Existing-home sales fell in September as prices climbed
Sales of previously owned homes declined in September to the slowest pace in three months as higher prices limited the recent progress in residential real estate that has been aided by low mortgage rates and consistent wage gains.
Contract closings decreased 2.2% from the prior month to a 5.38 million annual rate, the National Association of Realtors said Tuesday. The median projection in a Bloomberg survey called for a 5.45 million pace. The median sales price jumped 5.9% from a year earlier, the biggest annual gain since January 2018, to $272,100.
The decline underscores how building up momentum in residential real estate has become difficult as a lean supply of available properties continues to fuel increases in asking prices. That's offsetting the benefits of higher wages and borrowing costs that are hovering around a three-year low.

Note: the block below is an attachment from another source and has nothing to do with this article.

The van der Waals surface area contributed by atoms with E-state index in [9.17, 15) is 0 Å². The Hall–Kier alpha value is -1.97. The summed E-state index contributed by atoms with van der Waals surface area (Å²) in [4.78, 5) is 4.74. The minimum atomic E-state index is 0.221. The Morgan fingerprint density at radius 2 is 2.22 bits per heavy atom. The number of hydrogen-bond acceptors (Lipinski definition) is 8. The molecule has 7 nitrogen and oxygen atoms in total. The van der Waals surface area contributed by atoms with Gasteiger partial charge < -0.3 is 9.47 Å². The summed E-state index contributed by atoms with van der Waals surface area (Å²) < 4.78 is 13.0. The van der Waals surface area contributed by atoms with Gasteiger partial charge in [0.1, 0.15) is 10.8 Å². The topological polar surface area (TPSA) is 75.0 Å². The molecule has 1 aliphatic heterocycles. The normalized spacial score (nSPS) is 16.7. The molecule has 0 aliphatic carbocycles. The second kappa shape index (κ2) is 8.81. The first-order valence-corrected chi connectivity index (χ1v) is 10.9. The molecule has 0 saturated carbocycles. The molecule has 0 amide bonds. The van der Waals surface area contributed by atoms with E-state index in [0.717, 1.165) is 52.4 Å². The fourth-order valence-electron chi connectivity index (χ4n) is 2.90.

Inventory of previously owned homes on the market was down 2.7% from a year earlier at 1.83 million units, the leanest September inventory in records back to 1999. It also marked the fourth consecutive year-over-year decline.
The figures follow signs of strength across the housing market. Data out last week showed homebuilder sentiment rose in October to the highest since February 2018. While new-home construction pulled back in September from a 12-year high, single-family groundbreakings accelerated for a fourth month.
"The housing market is an unbalanced situation," Lawrence Yun, NAR's chief economist, said at a briefing in Washington. Sales are falling and "prices are just rising and rising."
Purchases cooled in all four U.S. regions, led by a 3.1% drop in the Midwest from a month earlier. Sales declined 2.1% in the South to a three-month low and 0.9% in the West.
At the current pace, it would take 4.1 months to sell all the homes on the market, compared with four months in August; Realtors see anything below five months of supply as a sign of a tight market.
First-time buyers made up 33% of sales, up from 31% the previous month.
Existing-home sales account for about 90% of U.S. housing and are calculated when a contract closes. New-home sales, which make up the remainder, are counted when contracts are signed and will be released Thursday.